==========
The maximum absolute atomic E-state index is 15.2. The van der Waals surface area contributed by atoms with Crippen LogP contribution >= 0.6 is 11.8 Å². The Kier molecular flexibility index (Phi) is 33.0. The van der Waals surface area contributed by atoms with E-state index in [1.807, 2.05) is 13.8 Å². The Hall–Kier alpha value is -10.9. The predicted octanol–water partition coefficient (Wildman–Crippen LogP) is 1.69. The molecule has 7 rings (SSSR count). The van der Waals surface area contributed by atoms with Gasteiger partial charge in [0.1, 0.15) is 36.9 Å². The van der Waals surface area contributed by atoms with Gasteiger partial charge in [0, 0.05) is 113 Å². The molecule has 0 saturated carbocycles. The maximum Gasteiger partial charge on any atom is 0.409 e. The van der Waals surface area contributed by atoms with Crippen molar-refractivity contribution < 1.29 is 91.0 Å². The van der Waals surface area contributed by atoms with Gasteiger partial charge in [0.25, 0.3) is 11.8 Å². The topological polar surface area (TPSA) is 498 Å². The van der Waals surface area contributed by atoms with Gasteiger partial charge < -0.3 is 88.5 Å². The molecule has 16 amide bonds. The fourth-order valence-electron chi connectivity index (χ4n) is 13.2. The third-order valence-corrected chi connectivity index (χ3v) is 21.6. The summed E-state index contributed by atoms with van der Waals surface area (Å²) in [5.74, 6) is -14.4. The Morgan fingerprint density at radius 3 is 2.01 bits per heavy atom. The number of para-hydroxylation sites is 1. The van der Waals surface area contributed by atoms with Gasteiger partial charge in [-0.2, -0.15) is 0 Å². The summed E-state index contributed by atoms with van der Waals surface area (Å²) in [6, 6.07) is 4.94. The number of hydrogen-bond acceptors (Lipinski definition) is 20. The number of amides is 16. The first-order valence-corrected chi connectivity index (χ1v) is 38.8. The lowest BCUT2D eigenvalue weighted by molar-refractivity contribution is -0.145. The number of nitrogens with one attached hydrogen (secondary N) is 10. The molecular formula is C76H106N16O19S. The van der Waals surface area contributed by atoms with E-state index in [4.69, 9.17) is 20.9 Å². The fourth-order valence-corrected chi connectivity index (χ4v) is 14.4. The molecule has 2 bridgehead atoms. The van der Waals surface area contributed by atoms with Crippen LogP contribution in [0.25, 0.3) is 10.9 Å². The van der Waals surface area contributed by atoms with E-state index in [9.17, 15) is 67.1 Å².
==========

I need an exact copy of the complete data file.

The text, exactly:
The maximum absolute atomic E-state index is 15.2. The van der Waals surface area contributed by atoms with Crippen LogP contribution >= 0.6 is 11.8 Å². The Kier molecular flexibility index (Phi) is 33.0. The van der Waals surface area contributed by atoms with E-state index in [1.807, 2.05) is 13.8 Å². The Hall–Kier alpha value is -10.9. The predicted octanol–water partition coefficient (Wildman–Crippen LogP) is 1.69. The molecule has 7 rings (SSSR count). The van der Waals surface area contributed by atoms with Gasteiger partial charge in [0.1, 0.15) is 36.9 Å². The van der Waals surface area contributed by atoms with Gasteiger partial charge in [0, 0.05) is 113 Å². The molecule has 0 saturated carbocycles. The maximum Gasteiger partial charge on any atom is 0.409 e. The van der Waals surface area contributed by atoms with Crippen molar-refractivity contribution < 1.29 is 91.0 Å². The van der Waals surface area contributed by atoms with Gasteiger partial charge in [0.25, 0.3) is 11.8 Å². The topological polar surface area (TPSA) is 498 Å². The van der Waals surface area contributed by atoms with Gasteiger partial charge < -0.3 is 88.5 Å². The molecule has 16 amide bonds. The fourth-order valence-electron chi connectivity index (χ4n) is 13.2. The third-order valence-corrected chi connectivity index (χ3v) is 21.6. The summed E-state index contributed by atoms with van der Waals surface area (Å²) in [5.74, 6) is -14.4. The Morgan fingerprint density at radius 3 is 2.01 bits per heavy atom. The number of para-hydroxylation sites is 1. The van der Waals surface area contributed by atoms with Gasteiger partial charge in [-0.2, -0.15) is 0 Å². The summed E-state index contributed by atoms with van der Waals surface area (Å²) in [6, 6.07) is 4.94. The number of hydrogen-bond acceptors (Lipinski definition) is 20. The number of amides is 16. The first-order valence-corrected chi connectivity index (χ1v) is 38.8. The lowest BCUT2D eigenvalue weighted by molar-refractivity contribution is -0.145. The number of nitrogens with one attached hydrogen (secondary N) is 10. The molecular formula is C76H106N16O19S. The van der Waals surface area contributed by atoms with E-state index in [4.69, 9.17) is 20.9 Å². The fourth-order valence-corrected chi connectivity index (χ4v) is 14.4. The molecule has 2 bridgehead atoms. The van der Waals surface area contributed by atoms with Crippen LogP contribution in [0.25, 0.3) is 10.9 Å². The van der Waals surface area contributed by atoms with E-state index in [9.17, 15) is 67.1 Å².